Kings Canyon Lodging

by Richard Ludwig
Kings Canyon is famous for its grooves of Giant Sequoias, the largest tree on earth.

Kings Canyon is famous for its grooves of Giant Sequoias, the largest tree on earth.

giant sequoia's image by pixelcarpenter from Fotolia.com

The lodges of Sequoia and Kings Canyon national parks blend into the towering trees, offering an immersive experience for those visiting a land that looks like it was built for giants. Four lodges -- three in Kings Canyon and one in Sequoia -- offer accommodations from rustic to refined. Reservations are recommended during the busy summer months when a majority of visitors arrive.

John Muir Lodge

Named for a man who once climbed to the top of a fir tree in a violent storm, the lodge attempts to incorporate his experience -- reveling in nature. The John Muir Lodge is the newest addition to Kings Canyon's lodges. The 36-room property is located in Grant Groove Village, a short hike to the General Grant Tree, the second largest tree in the world. The lodge is intimate, with an understated lobby adorned with photographs of Kings Canyon, and rooms with furniture crafted from wood. Each standard room provides simple amenities but offers views into the surrounding forest. The lodge also features common balconies that provide space for relaxing and taking in the solitude. The lobby provides free Wi-Fi access. Grant Groove Village provides a restaurant that serves continental cuisine, a pizza parlor, gift shop, small grocery store, coffee shop and visitors center.

Grant Groove Cabins

The Grant Groove Cabins, situated in Grant Groove Village, are a collection of rustic accommodations. Named for Civil War general and President Ulysses Grant, some of the cabins date back more than a century. Four types of cabins -- duplex, single, camp and tent cabins -- are available. The duplex cabins offer en-suite bathrooms, electricity and propane and are available all year. One single cabin, dubbed the "Honeymoon Cabin," is the most luxurious of all, with a sofa, electricity, mini-fridge and porch. It is available year-round. The camp cabins are the most plentiful, supplied with electricity, propane, picnic table and wood stove, but they share a common bathroom. They are available only from May to November. Tent cabins, available only in the summer months, are rustic, with no electricity and a shared bathhouse. All cabins are within walking distance to Grant Groove Village, where dining, shopping and a visitors center is located.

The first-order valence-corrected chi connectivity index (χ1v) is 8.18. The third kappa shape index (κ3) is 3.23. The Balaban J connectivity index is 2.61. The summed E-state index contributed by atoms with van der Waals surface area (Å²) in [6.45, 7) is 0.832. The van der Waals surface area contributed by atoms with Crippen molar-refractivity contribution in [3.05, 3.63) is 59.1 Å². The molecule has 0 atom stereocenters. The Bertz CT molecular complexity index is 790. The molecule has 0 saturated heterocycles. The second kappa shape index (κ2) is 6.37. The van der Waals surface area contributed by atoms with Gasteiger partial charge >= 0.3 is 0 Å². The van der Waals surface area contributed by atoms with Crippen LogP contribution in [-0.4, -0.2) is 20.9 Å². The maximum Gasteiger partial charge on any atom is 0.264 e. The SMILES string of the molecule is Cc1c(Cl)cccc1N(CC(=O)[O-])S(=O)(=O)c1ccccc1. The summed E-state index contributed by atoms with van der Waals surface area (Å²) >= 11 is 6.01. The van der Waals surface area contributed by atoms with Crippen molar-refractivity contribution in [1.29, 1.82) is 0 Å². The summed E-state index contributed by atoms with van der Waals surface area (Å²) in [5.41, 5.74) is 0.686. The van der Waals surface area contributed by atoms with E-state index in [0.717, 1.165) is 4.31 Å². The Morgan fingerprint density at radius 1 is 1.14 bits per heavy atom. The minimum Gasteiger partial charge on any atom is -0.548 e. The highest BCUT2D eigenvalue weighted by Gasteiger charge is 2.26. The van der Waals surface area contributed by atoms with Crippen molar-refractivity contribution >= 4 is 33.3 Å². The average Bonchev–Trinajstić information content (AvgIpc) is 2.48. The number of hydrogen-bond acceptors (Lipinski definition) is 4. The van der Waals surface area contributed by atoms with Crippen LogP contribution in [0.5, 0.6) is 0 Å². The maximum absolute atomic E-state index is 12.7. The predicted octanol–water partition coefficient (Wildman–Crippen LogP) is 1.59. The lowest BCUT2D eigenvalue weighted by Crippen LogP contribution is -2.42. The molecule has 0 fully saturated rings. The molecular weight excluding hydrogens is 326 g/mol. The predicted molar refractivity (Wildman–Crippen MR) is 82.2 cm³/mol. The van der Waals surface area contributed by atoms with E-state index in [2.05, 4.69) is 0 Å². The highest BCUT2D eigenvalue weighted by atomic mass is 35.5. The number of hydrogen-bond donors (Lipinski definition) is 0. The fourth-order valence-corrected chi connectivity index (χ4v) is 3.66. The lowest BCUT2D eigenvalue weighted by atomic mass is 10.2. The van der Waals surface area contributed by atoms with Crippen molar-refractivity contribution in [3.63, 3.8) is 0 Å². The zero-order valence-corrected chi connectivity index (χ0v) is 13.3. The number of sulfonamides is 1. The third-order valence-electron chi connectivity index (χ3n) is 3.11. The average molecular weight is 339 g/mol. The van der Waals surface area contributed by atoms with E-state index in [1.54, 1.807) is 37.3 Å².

Cedar Groove Lodge

If you want isolation, Cedar Groove Lodge provides plenty. No television. No Internet. Only nature. The three-story wood lodge looks almost as if it is part of the landscape, located in the core of Kings Canyon, surrounded by evergreen trees and granite mountains. Cedar Groove, open during the summer, provides 18 lodge and three riverside rooms. The lodge rooms have a private bath, phone and air conditioning. The riverside rooms are similar but provide a porch. Cedar Groove provides a good starting point for hikers and horseback riders wanting to explore the backcountry of Kings Canyon. It is recommended that visitors bring food as the lodge only provides simple dining.

Wuksachi Lodge

Located in Sequoia National Park, sister park to Kings Canyon, Wuksachi Lodge is the most refined of the area's lodges. The year-round lodge is set in the western half of the park, along highway 198. The lodge is near all the park's attractions, including Morro Rock, Giant Forest Museum and numerous hiking trials. The lodge provides 102 rooms -- standard, superior and deluxe. Each room features wood furniture adorned with quality linens, television, Internet connection, phone and refrigerator. The centerpiece of the lodge is the restaurant, serving diners while they take in views from panaromic windows. The lodge also provides meeting space.

About the Author

Richard Ludwig has been a writer for over eight years and has had his work published in "Co-Ed Magazine," the "East Manatee County Observer" and the Disaster and Recovery e-magazine. He received journalism and sociology degrees from the University of South Florida.

Photo Credits

  • giant sequoia's image by pixelcarpenter from Fotolia.com